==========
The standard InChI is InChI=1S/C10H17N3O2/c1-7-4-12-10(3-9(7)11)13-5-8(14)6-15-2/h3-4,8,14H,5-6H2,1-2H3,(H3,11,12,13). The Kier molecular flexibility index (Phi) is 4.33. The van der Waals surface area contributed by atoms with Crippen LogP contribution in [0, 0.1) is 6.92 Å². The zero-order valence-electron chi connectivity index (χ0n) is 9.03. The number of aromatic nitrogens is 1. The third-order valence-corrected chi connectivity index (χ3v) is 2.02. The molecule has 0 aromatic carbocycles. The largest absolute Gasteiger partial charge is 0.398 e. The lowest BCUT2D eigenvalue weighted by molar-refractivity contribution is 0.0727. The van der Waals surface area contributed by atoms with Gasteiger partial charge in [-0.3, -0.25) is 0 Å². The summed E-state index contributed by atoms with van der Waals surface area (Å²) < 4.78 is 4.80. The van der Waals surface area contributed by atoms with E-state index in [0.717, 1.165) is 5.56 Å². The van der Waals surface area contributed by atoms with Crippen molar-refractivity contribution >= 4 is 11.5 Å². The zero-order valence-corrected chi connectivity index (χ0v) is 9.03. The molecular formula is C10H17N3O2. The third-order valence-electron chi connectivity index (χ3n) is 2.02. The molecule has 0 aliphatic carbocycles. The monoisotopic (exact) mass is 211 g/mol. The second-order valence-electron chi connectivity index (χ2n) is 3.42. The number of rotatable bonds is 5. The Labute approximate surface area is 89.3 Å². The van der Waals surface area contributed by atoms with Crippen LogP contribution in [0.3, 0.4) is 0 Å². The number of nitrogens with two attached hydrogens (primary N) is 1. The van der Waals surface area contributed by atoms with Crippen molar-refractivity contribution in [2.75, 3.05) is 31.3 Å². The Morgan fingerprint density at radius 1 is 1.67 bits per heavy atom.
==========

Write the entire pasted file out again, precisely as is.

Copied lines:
The standard InChI is InChI=1S/C10H17N3O2/c1-7-4-12-10(3-9(7)11)13-5-8(14)6-15-2/h3-4,8,14H,5-6H2,1-2H3,(H3,11,12,13). The Kier molecular flexibility index (Phi) is 4.33. The van der Waals surface area contributed by atoms with Crippen LogP contribution in [0, 0.1) is 6.92 Å². The zero-order valence-electron chi connectivity index (χ0n) is 9.03. The number of aromatic nitrogens is 1. The third-order valence-corrected chi connectivity index (χ3v) is 2.02. The molecule has 0 aromatic carbocycles. The largest absolute Gasteiger partial charge is 0.398 e. The lowest BCUT2D eigenvalue weighted by molar-refractivity contribution is 0.0727. The van der Waals surface area contributed by atoms with Gasteiger partial charge in [-0.3, -0.25) is 0 Å². The summed E-state index contributed by atoms with van der Waals surface area (Å²) < 4.78 is 4.80. The van der Waals surface area contributed by atoms with E-state index in [0.717, 1.165) is 5.56 Å². The van der Waals surface area contributed by atoms with Crippen molar-refractivity contribution >= 4 is 11.5 Å². The zero-order valence-corrected chi connectivity index (χ0v) is 9.03. The molecular formula is C10H17N3O2. The third-order valence-electron chi connectivity index (χ3n) is 2.02. The molecule has 0 aliphatic carbocycles. The monoisotopic (exact) mass is 211 g/mol. The second-order valence-electron chi connectivity index (χ2n) is 3.42. The number of rotatable bonds is 5. The Labute approximate surface area is 89.3 Å². The van der Waals surface area contributed by atoms with Crippen LogP contribution in [0.3, 0.4) is 0 Å². The number of nitrogens with two attached hydrogens (primary N) is 1. The van der Waals surface area contributed by atoms with Crippen molar-refractivity contribution in [2.75, 3.05) is 31.3 Å². The Morgan fingerprint density at radius 1 is 1.67 bits per heavy atom.